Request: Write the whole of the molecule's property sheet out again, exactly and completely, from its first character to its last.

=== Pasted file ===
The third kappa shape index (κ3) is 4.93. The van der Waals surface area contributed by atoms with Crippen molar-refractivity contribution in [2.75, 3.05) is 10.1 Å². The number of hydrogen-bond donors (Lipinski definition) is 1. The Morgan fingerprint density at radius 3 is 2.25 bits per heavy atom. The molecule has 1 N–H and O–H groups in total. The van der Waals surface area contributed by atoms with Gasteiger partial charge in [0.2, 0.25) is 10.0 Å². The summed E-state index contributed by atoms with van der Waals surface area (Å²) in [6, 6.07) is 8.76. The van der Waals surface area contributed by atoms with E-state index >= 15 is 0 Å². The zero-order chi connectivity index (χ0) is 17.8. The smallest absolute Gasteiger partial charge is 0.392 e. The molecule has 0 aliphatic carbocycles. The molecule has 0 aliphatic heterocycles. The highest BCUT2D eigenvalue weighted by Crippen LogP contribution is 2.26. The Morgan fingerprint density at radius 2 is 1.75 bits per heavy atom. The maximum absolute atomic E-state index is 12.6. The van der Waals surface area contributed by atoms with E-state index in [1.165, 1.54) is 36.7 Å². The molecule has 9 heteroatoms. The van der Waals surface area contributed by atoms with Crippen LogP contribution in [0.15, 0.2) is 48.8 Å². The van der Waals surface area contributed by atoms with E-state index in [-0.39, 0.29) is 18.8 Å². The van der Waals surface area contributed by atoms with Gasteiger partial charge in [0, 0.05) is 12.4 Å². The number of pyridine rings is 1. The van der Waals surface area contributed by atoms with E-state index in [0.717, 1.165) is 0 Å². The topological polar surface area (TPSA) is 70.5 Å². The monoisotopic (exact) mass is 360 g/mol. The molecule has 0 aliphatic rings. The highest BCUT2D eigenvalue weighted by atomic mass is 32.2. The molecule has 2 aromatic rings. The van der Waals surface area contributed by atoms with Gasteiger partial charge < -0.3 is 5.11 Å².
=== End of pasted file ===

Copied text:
The third kappa shape index (κ3) is 4.93. The van der Waals surface area contributed by atoms with Crippen molar-refractivity contribution in [2.75, 3.05) is 10.1 Å². The number of hydrogen-bond donors (Lipinski definition) is 1. The Morgan fingerprint density at radius 3 is 2.25 bits per heavy atom. The molecule has 1 N–H and O–H groups in total. The van der Waals surface area contributed by atoms with Gasteiger partial charge in [0.2, 0.25) is 10.0 Å². The summed E-state index contributed by atoms with van der Waals surface area (Å²) in [6, 6.07) is 8.76. The van der Waals surface area contributed by atoms with E-state index >= 15 is 0 Å². The zero-order chi connectivity index (χ0) is 17.8. The smallest absolute Gasteiger partial charge is 0.392 e. The molecule has 0 aliphatic carbocycles. The molecule has 0 aliphatic heterocycles. The highest BCUT2D eigenvalue weighted by Crippen LogP contribution is 2.26. The Morgan fingerprint density at radius 2 is 1.75 bits per heavy atom. The maximum absolute atomic E-state index is 12.6. The van der Waals surface area contributed by atoms with E-state index in [1.165, 1.54) is 36.7 Å². The molecule has 9 heteroatoms. The van der Waals surface area contributed by atoms with Crippen LogP contribution in [0.15, 0.2) is 48.8 Å². The van der Waals surface area contributed by atoms with E-state index in [-0.39, 0.29) is 18.8 Å². The van der Waals surface area contributed by atoms with Gasteiger partial charge in [0, 0.05) is 12.4 Å². The number of pyridine rings is 1. The van der Waals surface area contributed by atoms with E-state index in [0.717, 1.165) is 0 Å². The topological polar surface area (TPSA) is 70.5 Å². The monoisotopic (exact) mass is 360 g/mol. The molecule has 0 aliphatic rings. The highest BCUT2D eigenvalue weighted by atomic mass is 32.2. The molecule has 2 aromatic rings. The van der Waals surface area contributed by atoms with Gasteiger partial charge < -0.3 is 5.11 Å².